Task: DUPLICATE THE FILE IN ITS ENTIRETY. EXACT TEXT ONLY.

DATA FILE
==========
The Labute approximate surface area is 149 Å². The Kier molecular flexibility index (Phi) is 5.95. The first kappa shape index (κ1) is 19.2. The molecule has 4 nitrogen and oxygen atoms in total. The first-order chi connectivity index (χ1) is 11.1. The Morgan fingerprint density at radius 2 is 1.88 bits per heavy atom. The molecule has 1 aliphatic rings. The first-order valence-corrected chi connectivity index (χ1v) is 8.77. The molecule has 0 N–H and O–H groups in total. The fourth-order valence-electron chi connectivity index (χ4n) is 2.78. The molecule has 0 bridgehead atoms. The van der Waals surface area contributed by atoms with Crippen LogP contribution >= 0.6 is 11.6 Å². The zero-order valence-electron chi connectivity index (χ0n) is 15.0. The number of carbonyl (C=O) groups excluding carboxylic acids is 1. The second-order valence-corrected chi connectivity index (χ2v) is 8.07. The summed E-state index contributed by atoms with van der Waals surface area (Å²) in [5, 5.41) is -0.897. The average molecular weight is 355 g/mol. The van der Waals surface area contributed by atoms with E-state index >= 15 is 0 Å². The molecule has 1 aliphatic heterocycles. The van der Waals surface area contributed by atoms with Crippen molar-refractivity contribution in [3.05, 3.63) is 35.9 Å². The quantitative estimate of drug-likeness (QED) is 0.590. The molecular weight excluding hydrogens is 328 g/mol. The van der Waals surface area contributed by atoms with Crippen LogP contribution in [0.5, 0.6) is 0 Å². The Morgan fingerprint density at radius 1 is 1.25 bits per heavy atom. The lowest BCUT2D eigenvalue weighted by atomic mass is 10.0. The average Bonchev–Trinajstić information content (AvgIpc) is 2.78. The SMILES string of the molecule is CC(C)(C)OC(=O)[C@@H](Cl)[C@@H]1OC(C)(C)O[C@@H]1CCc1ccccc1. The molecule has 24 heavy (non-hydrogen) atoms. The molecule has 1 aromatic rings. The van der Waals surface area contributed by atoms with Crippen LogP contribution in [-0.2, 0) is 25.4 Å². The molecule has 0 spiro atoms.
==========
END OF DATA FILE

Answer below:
The Labute approximate surface area is 149 Å². The Kier molecular flexibility index (Phi) is 5.95. The first kappa shape index (κ1) is 19.2. The molecule has 4 nitrogen and oxygen atoms in total. The first-order chi connectivity index (χ1) is 11.1. The Morgan fingerprint density at radius 2 is 1.88 bits per heavy atom. The molecule has 1 aliphatic rings. The first-order valence-corrected chi connectivity index (χ1v) is 8.77. The molecule has 0 N–H and O–H groups in total. The fourth-order valence-electron chi connectivity index (χ4n) is 2.78. The molecule has 0 bridgehead atoms. The van der Waals surface area contributed by atoms with Crippen LogP contribution >= 0.6 is 11.6 Å². The zero-order valence-electron chi connectivity index (χ0n) is 15.0. The number of carbonyl (C=O) groups excluding carboxylic acids is 1. The second-order valence-corrected chi connectivity index (χ2v) is 8.07. The summed E-state index contributed by atoms with van der Waals surface area (Å²) in [5, 5.41) is -0.897. The average molecular weight is 355 g/mol. The van der Waals surface area contributed by atoms with E-state index >= 15 is 0 Å². The molecule has 1 aliphatic heterocycles. The van der Waals surface area contributed by atoms with Crippen molar-refractivity contribution in [3.05, 3.63) is 35.9 Å². The quantitative estimate of drug-likeness (QED) is 0.590. The molecular weight excluding hydrogens is 328 g/mol. The van der Waals surface area contributed by atoms with Crippen LogP contribution in [0.5, 0.6) is 0 Å². The Morgan fingerprint density at radius 1 is 1.25 bits per heavy atom. The lowest BCUT2D eigenvalue weighted by atomic mass is 10.0. The average Bonchev–Trinajstić information content (AvgIpc) is 2.78. The SMILES string of the molecule is CC(C)(C)OC(=O)[C@@H](Cl)[C@@H]1OC(C)(C)O[C@@H]1CCc1ccccc1. The molecule has 24 heavy (non-hydrogen) atoms. The molecule has 1 aromatic rings. The van der Waals surface area contributed by atoms with Crippen LogP contribution in [-0.2, 0) is 25.4 Å². The molecule has 0 spiro atoms.